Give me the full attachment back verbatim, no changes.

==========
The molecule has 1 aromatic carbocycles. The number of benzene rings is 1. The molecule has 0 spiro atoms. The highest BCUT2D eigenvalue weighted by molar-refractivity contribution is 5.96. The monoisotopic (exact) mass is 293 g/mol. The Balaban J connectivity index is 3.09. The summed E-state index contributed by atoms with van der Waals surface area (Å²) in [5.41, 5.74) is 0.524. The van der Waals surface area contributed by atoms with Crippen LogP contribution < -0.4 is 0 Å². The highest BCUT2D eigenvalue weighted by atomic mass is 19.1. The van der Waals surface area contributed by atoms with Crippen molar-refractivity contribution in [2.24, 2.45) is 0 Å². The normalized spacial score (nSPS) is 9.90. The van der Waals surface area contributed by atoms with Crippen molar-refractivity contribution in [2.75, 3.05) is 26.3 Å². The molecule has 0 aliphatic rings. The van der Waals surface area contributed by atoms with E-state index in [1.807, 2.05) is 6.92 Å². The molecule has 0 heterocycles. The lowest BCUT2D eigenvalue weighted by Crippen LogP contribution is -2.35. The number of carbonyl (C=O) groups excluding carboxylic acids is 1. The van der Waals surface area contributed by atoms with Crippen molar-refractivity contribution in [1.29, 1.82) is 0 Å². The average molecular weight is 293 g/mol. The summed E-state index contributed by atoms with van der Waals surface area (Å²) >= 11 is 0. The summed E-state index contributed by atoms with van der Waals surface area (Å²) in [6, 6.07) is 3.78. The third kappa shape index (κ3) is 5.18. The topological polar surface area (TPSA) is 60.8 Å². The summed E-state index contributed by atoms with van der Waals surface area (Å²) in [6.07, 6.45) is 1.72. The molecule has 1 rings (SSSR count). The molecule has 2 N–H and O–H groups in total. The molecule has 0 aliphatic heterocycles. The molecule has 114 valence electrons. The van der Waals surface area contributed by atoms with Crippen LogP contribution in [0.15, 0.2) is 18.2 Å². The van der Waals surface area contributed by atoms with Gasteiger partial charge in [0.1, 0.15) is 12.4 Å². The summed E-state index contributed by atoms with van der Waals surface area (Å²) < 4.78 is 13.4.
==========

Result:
The molecule has 1 aromatic carbocycles. The number of benzene rings is 1. The molecule has 0 spiro atoms. The highest BCUT2D eigenvalue weighted by molar-refractivity contribution is 5.96. The monoisotopic (exact) mass is 293 g/mol. The Balaban J connectivity index is 3.09. The summed E-state index contributed by atoms with van der Waals surface area (Å²) in [5.41, 5.74) is 0.524. The van der Waals surface area contributed by atoms with Crippen LogP contribution < -0.4 is 0 Å². The highest BCUT2D eigenvalue weighted by atomic mass is 19.1. The van der Waals surface area contributed by atoms with Crippen molar-refractivity contribution in [2.24, 2.45) is 0 Å². The normalized spacial score (nSPS) is 9.90. The van der Waals surface area contributed by atoms with Crippen molar-refractivity contribution in [2.75, 3.05) is 26.3 Å². The molecule has 0 aliphatic rings. The van der Waals surface area contributed by atoms with E-state index in [1.807, 2.05) is 6.92 Å². The molecule has 0 heterocycles. The lowest BCUT2D eigenvalue weighted by Crippen LogP contribution is -2.35. The number of carbonyl (C=O) groups excluding carboxylic acids is 1. The van der Waals surface area contributed by atoms with Crippen molar-refractivity contribution in [1.29, 1.82) is 0 Å². The average molecular weight is 293 g/mol. The summed E-state index contributed by atoms with van der Waals surface area (Å²) >= 11 is 0. The summed E-state index contributed by atoms with van der Waals surface area (Å²) in [6, 6.07) is 3.78. The third kappa shape index (κ3) is 5.18. The topological polar surface area (TPSA) is 60.8 Å². The summed E-state index contributed by atoms with van der Waals surface area (Å²) in [6.07, 6.45) is 1.72. The molecule has 1 rings (SSSR count). The molecule has 2 N–H and O–H groups in total. The molecule has 0 aliphatic heterocycles. The molecule has 114 valence electrons. The van der Waals surface area contributed by atoms with Crippen LogP contribution in [0.15, 0.2) is 18.2 Å². The van der Waals surface area contributed by atoms with Gasteiger partial charge in [0.1, 0.15) is 12.4 Å². The summed E-state index contributed by atoms with van der Waals surface area (Å²) < 4.78 is 13.4.